This section is from the book "A Text Book Of Materia Medica, Being An Account Of The More Important Crude Drugs Of Vegetable And Animal Origin", by Henry G. Greenish. Also available from Amazon: A Text Book of Materia Medica : Being an Account of the More Important Crude Drugs of Vegetable and Animal Origin.
The official alstonia bark may be obtained either from Alstonia scholaris, Robert Brown (N.O. Apocynaceoe), a tree indigenous to India and the Philippine Islands or from A. constricta, P. Mueller, a native of Australia; the latter bark is also known as Australian fever bark. The former is the variety usually found in commerce.
Alstonia scholaris. This bark, also known as dita bark, occurs in single quills or in irregular curved pieces of varying size and appearance. That from older stems or branches is commonly in small, curved or channelled pieces, or quills, and is of a light, yellowish brown colour, rough, irregularly fissured, and spongy externally; internally it is darker. Such pieces break with a short fracture, the section exhibiting a narrow inner portion (cortex and secondary bast) traversed by numerous, fine medullary rays and a spongy outer portion (cork) of varying thickness. The bark from young branches bears scattered, pale lenticels and is very fibrous. Both kinds contain numerous, pitted, sclerenchymatous cells, laticiferous vessels, and prismatic crystals of calcium oxalate, but the young bark contains abundant pericyclic fibres which are seldom visible in old bark. Taste bitter, no odour.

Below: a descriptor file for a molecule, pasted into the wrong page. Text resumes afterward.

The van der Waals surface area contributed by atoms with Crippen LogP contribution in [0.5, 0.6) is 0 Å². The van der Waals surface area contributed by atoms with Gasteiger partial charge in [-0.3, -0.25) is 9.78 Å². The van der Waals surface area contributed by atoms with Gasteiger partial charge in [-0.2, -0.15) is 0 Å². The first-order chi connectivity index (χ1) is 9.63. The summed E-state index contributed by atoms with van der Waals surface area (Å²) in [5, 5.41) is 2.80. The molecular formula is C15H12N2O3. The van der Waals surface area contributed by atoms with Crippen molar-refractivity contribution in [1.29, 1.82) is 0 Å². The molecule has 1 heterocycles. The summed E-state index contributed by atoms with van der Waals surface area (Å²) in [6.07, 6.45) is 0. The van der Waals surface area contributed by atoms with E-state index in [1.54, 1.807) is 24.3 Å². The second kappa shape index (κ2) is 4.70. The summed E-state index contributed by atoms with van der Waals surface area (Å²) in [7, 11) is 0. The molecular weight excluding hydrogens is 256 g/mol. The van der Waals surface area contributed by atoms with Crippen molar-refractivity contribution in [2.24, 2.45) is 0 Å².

Alstonia constricta. The bark is in quills or channelled pieces, often of considerable size. Outer surface brown or yellowish brown in colour and deeply fissured both longitudinally and transversely; inner surface cinnamon brown in colour and deeply striated. The transverse section exhibits an abundant, dark brown cork, within which is a yellowish brown secondary bast. The latter exhibits under the microscope abundant bast fibres in tangentially arranged groups. The taste is very bitter. The aqueous infusion is yellowish and shows a well marked blue fluorescence.
Alstonia scholaris. The chief constituents are the alkaloids ditamine (bitter, crystalline powder), echitenine (amorphous, bitter powder) and echitamine or ditaine. The bark also contains echicerin (crystalline, non-nitrogenous), echicaoutchin (resembles caoutchouc), echitin and echitein (both crystalline), and echiretin (amorphous); all these constituents appear to be devoid of therapeutic value.
Alstonia constricta. This bark contains the alkaloids alstonine (chlorogenine) and porphyrine; also alstonidine and porphyrosine concerning which little definite is known. Porphyrine in acid solution exhibits a blue fluorescence.
The bark is used in India for malaria but is inferior in value to cinchona bark; it has also been used as a tonic, anthelmintic, and in chronic diarrhoea.